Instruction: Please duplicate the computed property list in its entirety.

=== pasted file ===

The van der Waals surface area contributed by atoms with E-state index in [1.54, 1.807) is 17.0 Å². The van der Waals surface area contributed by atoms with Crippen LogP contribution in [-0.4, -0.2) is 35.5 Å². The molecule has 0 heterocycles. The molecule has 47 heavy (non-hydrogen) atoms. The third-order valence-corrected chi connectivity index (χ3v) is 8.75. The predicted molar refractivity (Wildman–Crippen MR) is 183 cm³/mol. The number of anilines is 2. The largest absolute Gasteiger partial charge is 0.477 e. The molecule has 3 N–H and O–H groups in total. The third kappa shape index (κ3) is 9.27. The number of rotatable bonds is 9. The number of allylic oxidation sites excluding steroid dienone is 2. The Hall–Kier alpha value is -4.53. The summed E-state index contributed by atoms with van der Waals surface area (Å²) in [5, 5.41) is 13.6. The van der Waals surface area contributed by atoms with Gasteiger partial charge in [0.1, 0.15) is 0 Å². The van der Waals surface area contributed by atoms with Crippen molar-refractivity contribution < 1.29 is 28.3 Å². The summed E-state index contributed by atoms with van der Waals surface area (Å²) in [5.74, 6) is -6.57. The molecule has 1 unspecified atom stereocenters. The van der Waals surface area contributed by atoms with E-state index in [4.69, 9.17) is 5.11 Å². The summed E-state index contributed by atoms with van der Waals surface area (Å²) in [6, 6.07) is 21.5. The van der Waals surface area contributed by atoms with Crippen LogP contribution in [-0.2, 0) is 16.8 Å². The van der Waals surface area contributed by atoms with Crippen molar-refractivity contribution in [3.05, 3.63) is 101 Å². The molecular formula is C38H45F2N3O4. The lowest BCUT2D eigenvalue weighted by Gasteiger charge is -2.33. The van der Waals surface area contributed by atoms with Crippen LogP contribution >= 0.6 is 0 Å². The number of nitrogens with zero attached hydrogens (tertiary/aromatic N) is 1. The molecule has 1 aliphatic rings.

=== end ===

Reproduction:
The van der Waals surface area contributed by atoms with E-state index in [1.54, 1.807) is 17.0 Å². The van der Waals surface area contributed by atoms with Crippen LogP contribution in [-0.4, -0.2) is 35.5 Å². The molecule has 0 heterocycles. The molecule has 47 heavy (non-hydrogen) atoms. The third-order valence-corrected chi connectivity index (χ3v) is 8.75. The predicted molar refractivity (Wildman–Crippen MR) is 183 cm³/mol. The number of anilines is 2. The largest absolute Gasteiger partial charge is 0.477 e. The molecule has 3 N–H and O–H groups in total. The third kappa shape index (κ3) is 9.27. The number of rotatable bonds is 9. The number of allylic oxidation sites excluding steroid dienone is 2. The Hall–Kier alpha value is -4.53. The summed E-state index contributed by atoms with van der Waals surface area (Å²) in [5, 5.41) is 13.6. The van der Waals surface area contributed by atoms with Gasteiger partial charge in [0.1, 0.15) is 0 Å². The van der Waals surface area contributed by atoms with Crippen molar-refractivity contribution < 1.29 is 28.3 Å². The summed E-state index contributed by atoms with van der Waals surface area (Å²) in [5.74, 6) is -6.57. The molecule has 1 unspecified atom stereocenters. The van der Waals surface area contributed by atoms with E-state index in [4.69, 9.17) is 5.11 Å². The summed E-state index contributed by atoms with van der Waals surface area (Å²) in [6, 6.07) is 21.5. The van der Waals surface area contributed by atoms with Crippen LogP contribution in [-0.2, 0) is 16.8 Å². The van der Waals surface area contributed by atoms with Crippen molar-refractivity contribution in [3.05, 3.63) is 101 Å². The molecular formula is C38H45F2N3O4. The lowest BCUT2D eigenvalue weighted by Gasteiger charge is -2.33. The van der Waals surface area contributed by atoms with Crippen LogP contribution >= 0.6 is 0 Å². The number of nitrogens with zero attached hydrogens (tertiary/aromatic N) is 1. The molecule has 1 aliphatic rings.